5. Get On The Same Page About Learning & Teaching Styles

This has become my go to question in interviews, especially since I'm still new in my field and have things I have to learn. I've found that communication is the most important part of work and when communication isn't happening correctly things start falling through the cracks. By learning early on how someone prefers to communicates: specifically when speaking of how they prefer to teach and how they prefer me to learn; this will set up for a better collaborative professional relationship. I had a learning and teaching style difference with my last company, but since I had asked early on how they preferred to do that I was able to adapt earlier on and find a way to make it work for the both of us. Sometimes people aren't bad teachers, sometimes they just don't communicate the way you do.


6. No Job Is Worth Depression

I'm someone who's dealt with depression in their life on and off for years. Over the last 4 years I've worked really hard to limit those times and cultivate a life for myself that is positive and happy. I had a job that spiraled me in to a very deep depression, I'd cry in my car driving to work, I was hurting myself, and I felt like I was absolutely worthless. I was under this impression that I had to stick it out; stick it out for a certain amount of time for my resume; stick it out and hope that things could get better; stick it out because I didn't have any other options. The thing is... I did have options, having that job on my resume for x amount of time didn't matter, and things never got better. I spent months and months being depressed for absolutely nothing. At the end of the day if you don't love what you do then it's not worth doing anymore.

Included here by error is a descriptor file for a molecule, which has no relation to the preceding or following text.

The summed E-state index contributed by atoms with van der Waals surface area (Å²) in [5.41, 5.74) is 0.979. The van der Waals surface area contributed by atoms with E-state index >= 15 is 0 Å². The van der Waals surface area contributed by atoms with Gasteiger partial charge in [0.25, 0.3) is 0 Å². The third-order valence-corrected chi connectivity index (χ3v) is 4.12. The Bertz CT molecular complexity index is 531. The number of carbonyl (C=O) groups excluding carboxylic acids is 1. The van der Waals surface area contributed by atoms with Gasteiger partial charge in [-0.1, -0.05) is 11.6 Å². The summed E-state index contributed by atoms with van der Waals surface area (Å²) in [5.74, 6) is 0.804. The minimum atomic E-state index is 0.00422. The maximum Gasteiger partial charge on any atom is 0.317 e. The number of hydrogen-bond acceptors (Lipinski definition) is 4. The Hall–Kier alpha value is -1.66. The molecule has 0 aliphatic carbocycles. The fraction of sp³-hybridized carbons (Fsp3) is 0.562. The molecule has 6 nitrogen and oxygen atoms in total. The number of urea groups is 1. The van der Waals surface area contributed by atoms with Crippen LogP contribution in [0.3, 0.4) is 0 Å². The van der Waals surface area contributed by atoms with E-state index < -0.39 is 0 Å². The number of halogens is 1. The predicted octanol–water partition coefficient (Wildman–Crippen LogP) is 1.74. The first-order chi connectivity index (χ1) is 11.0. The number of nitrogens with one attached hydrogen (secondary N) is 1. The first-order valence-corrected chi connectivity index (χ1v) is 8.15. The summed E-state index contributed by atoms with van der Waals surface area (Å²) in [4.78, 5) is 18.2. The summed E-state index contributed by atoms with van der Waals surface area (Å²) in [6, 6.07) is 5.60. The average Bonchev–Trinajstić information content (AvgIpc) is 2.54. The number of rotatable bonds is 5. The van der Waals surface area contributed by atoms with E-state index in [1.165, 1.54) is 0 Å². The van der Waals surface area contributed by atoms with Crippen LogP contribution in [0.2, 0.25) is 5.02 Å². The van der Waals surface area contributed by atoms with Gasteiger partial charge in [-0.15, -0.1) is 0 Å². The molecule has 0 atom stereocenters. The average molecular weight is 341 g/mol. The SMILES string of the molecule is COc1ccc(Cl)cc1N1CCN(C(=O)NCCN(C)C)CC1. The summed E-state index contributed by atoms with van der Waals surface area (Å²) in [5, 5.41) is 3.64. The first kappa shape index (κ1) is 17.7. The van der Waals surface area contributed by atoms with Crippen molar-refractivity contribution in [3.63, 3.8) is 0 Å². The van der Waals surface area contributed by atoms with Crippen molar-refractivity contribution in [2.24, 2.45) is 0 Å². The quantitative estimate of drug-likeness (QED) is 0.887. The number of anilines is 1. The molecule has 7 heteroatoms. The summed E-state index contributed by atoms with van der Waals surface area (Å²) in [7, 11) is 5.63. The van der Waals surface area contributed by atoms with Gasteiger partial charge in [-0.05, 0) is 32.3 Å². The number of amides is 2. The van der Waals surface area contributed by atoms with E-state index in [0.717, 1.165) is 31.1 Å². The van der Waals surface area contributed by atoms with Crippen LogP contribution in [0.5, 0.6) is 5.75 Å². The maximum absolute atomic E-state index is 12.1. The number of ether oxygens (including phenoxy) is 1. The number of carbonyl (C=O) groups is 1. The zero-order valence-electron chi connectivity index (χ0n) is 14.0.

If you've made it to the bottom of the post, thanks for reading! I'd love to hear if you've ever had a not super great work experience and how you handled it. Also, I want to shout out the people who worked in these companies that really had my back. There were so many people there that made me feel so supported and loved and I really felt like I grew because of them, I couldn't have survived my time there without y'all. Here's to the future! Super unknown (especially now) but limitless in its possibilities.